Brassbandmajor: no. Gordon came up with his design on his own, and as the universe sometimes works... I had a similar valve-set already made for a flugelhorn. Somewhat Kuhlo inspired... but not. For many reasons, none of which I will go into here.
"I myself don't use any triggers. I set and forget. I don't use water keys, and I use as little as I can get away with as possible. Chase the dream Gordon!"
As little as possible....
You know, one of my favorite guitar builders lives about 30 miles from me. Rough as a cob...both he and his works. His shop burnt down about a month back, destroying all his equipment, jigs (such as he had), his wood, and several dozen of his guitars.
His builds were never considered "journeyman" but rather more often referred to as "mountain craft"...
His guitars were neither fancy nor even symmetrical...each was made in a rather rough fashion. No jigs...freeform. Not really even much in the way of plans...no templates.
But they each had personality..
and they worked.
His was minimalist stuff, no marquetry, no bindings, no fancy woodwork.
Alternative materials were used as he found reasonable and local.
Offcast scraps of acrylic marble countertops were cut into bridges with integral saddles.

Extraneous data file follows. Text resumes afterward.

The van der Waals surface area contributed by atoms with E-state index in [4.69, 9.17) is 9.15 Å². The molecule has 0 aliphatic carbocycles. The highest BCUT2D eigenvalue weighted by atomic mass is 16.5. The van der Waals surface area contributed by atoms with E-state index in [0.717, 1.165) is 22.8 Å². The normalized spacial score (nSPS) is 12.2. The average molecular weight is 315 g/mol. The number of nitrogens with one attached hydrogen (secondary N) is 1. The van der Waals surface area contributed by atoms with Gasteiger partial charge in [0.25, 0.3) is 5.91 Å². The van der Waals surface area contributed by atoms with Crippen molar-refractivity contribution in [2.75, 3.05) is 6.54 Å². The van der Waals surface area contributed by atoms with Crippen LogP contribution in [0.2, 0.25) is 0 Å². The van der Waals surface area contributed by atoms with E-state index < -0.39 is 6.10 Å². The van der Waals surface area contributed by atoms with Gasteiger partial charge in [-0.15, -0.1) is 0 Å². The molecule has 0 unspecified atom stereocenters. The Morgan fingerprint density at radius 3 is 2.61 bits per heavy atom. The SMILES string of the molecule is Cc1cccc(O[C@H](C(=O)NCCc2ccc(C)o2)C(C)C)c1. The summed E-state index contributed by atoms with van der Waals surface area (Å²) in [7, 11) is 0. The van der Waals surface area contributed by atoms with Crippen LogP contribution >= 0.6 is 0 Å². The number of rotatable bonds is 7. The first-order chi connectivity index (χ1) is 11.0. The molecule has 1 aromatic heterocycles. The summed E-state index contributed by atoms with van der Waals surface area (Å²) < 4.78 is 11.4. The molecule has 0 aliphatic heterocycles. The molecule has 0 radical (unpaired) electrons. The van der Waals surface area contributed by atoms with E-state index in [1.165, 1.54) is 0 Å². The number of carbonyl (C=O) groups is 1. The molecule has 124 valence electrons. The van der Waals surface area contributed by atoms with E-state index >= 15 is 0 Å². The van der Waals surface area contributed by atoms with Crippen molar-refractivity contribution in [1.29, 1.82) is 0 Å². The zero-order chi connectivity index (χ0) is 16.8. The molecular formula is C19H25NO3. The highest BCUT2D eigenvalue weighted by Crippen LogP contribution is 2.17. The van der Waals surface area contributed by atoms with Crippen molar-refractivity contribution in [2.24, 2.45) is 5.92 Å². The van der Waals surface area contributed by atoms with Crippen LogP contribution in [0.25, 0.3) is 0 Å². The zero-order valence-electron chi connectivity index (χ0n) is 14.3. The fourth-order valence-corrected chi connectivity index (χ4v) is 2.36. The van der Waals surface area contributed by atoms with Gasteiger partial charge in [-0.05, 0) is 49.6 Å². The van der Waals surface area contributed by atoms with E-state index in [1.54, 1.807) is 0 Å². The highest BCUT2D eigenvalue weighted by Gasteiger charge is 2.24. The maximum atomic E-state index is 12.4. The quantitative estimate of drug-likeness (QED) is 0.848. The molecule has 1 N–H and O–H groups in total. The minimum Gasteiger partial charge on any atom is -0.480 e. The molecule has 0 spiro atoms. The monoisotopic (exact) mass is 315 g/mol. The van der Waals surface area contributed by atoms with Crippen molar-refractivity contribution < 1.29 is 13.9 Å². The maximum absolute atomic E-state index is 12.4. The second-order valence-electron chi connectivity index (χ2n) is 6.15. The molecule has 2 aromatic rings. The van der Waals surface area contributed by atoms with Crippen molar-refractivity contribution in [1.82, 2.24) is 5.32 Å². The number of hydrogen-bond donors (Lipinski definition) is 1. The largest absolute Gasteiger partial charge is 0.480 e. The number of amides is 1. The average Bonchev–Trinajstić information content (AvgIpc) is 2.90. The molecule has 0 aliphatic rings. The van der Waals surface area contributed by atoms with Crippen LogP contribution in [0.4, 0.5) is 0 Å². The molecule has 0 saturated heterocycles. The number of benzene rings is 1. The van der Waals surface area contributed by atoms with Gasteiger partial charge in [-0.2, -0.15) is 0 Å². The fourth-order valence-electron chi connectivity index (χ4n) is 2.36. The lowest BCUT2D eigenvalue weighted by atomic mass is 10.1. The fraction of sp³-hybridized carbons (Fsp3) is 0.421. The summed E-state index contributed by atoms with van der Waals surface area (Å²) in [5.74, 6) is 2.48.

Piano soundboards were planed and repurposed.
A tree fell in his back yard, or down the street...it was sawn for timber and left to dry.
His only recent concession to expediency was to lately buy precut fingerboards, already slotted...and that was reluctantly done in his old age.
His guitars just worked.
And they were different from anyone else's or even his own.
I loved them.
I just stopped in one day unannounced, and he stopped his work on the most outrageous RATROD lowrider truck you could find to take me through his whole process of building guitars, his history (Gruhn's Nashville), his tools, his philosophy, his life, his wife, his instruments, his raw materials...
He shared EVERYTHING with me.
He was the ghost of every '60's hippie past, still looking and living the part, in his own way and at his pace.
George Wishnevsky. Wishbone Bass guitars and pretty much everything else. Winston-Salem, North Carolina.
May he restart his backyard business...with as little as possible.